Resources available to those with disabilities in our area
WOODSTOCK – Students, parents and teachers attended the Transition and Disabilities Resource Fair hosted by Shenandoah County Public Schools on Tuesday afternoon.
The Special Education Advisory Committee for Shenandoah County Public Schools brought in over 30 different organizations to speak about resources available to those with family members who have a disability.
The organizations set up booths to discuss topics such as self-determination and independence, post-graduation training and employment, and parent and family resources.
Exhibitors included schools, camps, transitional programs, vocational programs, parent support groups, educational supports, financial and estate planning, behavior intervention services, residential programs, social skills programs, medical and therapeutic services and recreational and creative arts programs in Shenandoah County and neighboring regions.
One group, Strength in Peers, was present to showcase their work for the first time at the fair.
Rachel Lewis, community engagement coordinator, said Strength in Peers is a peer support organization based in Woodstock that provides mental health services to residents of Shenandoah and Page counties.
“Our peer support specialists have experience in mental health issues like anxiety, depression and substance abuse and so we can provide one-on-one counseling,” she said.
She added they also provide mental health first aid training.
“It’s an eight-hour course that gives the lay-person skills they need to respond to a mental health crisis,” she said.
Grafton Integrated Health Network’s Infant and Toddler Connection of Shenandoah Valley was also at the fair to provide information about services available.
Sharlene Stowers, director of early intervention with Grafton, said they provide early intervention services to over 260 families that are in the program.
She said the organization mentors families of children up to age 3 who exhibit a developmental delay or mental condition that can delay their development, and families are never turned away because they can’t pay.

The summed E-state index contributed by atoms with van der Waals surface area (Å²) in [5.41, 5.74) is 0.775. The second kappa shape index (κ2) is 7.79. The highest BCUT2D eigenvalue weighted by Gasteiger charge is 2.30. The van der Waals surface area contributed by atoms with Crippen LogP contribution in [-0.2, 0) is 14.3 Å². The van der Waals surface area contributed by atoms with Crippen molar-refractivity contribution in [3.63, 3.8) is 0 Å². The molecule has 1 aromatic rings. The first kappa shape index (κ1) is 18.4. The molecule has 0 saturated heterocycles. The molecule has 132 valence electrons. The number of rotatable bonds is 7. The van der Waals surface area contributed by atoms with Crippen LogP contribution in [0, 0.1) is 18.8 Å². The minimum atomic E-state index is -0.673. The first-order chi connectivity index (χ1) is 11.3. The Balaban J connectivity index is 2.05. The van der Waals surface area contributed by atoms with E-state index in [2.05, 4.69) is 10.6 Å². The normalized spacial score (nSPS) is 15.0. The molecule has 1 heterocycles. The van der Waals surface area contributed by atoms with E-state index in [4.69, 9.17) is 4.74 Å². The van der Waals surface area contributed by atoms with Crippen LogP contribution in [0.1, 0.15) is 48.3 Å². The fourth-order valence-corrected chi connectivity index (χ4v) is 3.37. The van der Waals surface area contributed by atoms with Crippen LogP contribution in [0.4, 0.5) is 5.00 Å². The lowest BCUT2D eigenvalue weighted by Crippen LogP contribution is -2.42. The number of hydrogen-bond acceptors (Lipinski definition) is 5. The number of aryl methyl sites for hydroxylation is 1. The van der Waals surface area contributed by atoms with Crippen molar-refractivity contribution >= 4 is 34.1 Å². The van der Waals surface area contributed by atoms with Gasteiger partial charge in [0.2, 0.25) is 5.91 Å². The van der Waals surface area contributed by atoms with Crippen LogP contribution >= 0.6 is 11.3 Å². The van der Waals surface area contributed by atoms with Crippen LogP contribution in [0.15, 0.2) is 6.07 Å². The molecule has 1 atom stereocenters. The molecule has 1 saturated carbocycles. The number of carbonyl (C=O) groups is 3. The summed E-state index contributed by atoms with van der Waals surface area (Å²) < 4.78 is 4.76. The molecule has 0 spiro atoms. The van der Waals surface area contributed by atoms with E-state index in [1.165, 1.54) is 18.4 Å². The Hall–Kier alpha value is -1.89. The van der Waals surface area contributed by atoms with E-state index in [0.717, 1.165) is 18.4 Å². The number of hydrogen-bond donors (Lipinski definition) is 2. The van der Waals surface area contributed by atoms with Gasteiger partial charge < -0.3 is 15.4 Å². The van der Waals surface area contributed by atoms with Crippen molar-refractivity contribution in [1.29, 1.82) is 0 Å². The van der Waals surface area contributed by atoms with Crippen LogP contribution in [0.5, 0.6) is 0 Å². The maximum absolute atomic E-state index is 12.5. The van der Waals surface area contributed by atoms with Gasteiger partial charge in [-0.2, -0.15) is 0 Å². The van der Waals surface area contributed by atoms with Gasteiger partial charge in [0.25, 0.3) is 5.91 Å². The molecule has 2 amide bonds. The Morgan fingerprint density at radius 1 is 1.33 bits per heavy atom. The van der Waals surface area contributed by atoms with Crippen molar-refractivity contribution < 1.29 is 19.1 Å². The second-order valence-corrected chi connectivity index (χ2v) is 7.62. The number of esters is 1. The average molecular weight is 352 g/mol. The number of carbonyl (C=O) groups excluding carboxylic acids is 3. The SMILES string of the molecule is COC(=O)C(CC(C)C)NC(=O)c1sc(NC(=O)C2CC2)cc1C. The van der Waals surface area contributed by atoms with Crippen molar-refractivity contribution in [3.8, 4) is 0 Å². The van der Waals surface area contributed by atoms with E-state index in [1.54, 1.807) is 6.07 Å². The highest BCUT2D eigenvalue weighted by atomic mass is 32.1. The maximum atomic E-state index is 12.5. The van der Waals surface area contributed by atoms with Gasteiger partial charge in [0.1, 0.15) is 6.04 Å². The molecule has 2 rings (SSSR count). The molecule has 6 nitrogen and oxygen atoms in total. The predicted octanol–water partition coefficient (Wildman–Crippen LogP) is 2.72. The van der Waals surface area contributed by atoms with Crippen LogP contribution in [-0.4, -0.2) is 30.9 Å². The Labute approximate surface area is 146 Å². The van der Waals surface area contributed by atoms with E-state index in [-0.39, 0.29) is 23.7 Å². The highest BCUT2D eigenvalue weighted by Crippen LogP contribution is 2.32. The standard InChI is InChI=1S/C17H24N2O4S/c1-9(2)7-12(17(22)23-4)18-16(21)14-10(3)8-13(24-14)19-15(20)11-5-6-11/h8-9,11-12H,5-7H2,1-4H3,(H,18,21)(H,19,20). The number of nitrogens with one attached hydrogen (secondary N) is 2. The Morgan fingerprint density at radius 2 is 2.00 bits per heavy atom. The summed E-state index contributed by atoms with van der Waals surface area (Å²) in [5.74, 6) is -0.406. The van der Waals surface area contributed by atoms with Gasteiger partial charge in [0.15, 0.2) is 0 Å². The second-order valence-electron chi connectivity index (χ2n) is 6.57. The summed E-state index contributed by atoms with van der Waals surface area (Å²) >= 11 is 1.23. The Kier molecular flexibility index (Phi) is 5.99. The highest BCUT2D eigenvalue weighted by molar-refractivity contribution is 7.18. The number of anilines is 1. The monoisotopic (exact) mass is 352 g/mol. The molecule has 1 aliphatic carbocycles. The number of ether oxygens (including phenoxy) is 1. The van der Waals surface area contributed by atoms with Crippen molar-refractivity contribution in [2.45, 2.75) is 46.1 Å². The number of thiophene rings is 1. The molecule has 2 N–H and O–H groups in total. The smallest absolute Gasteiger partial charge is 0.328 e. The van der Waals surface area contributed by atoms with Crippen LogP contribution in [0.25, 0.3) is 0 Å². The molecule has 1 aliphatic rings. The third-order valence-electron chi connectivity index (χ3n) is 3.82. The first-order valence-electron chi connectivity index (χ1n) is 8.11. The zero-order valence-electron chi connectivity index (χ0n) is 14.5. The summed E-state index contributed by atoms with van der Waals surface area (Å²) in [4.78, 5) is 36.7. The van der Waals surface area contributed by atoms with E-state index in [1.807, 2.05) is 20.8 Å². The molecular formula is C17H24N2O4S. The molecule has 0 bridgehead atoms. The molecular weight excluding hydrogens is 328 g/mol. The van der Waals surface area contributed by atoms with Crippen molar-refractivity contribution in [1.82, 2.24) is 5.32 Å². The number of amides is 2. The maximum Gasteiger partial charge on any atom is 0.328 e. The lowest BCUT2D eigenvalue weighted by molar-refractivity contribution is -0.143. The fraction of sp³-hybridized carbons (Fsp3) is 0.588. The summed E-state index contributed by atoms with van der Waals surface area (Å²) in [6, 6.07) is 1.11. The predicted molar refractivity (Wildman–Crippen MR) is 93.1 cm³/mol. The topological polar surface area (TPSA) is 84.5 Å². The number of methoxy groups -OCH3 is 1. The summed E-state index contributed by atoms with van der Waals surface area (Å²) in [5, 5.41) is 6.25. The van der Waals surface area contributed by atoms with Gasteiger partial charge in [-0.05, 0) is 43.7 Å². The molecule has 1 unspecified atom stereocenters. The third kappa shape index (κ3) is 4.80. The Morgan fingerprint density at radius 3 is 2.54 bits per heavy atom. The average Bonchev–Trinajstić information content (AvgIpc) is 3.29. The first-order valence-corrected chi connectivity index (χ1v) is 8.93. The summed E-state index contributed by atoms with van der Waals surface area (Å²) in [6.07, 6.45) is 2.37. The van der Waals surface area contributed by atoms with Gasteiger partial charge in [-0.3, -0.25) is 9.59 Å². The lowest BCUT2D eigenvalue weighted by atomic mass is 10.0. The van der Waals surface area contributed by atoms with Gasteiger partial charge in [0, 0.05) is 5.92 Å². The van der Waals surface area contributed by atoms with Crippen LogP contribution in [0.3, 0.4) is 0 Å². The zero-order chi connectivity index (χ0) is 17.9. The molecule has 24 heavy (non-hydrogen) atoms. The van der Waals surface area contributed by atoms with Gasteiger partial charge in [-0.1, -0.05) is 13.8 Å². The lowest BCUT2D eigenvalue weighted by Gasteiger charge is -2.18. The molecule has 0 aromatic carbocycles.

Shenandoah County Fair queens were also at the fair to look after children as their parents walked around the booths and spoke freely with exhibitors.
Gina Stetter, director of Special Education for Shenandoah County Public Schools, said they have been holding this fair for at least the past five years and it continues to grow and showcase a broad range of services available in the area.
She said that over the years they have shifted their focus from being a transition fair for those entering the workforce to a fair that provides services for those of all ages with many forms of disabilities from birth to adulthood.
She said along with parents and community members, teachers also attend the fair for professional development to pass along information they believe a student in their class may benefit from and can later sit down with the parents and discuss services available.
Following this year’s fair, she said, the Special Education Advisory Committee will set a date for next year’s event and determine how it can expand the fair to be more inclusive.
The committee is an organization that provides parents with guidance and information for students with disabilities, and they hold monthly meetings to discuss community resources and support for these individuals. They also discuss ways to improve the direction of special education within the county’s public schools.
Heather Jennelle, committee chair, said they will be holding a seminar, “Collaborating with Schools for your Child’s Success: Making the Most of IEP and Other Meetings” with guest speaker Tracy Lee, a family engagement specialist with the Virginia Department of Education, at 6 p.m. Oct. 25 at Central High School.
Contact staff writer Kaley Toy at 540-465-5137 ext. 176, or email@example.com.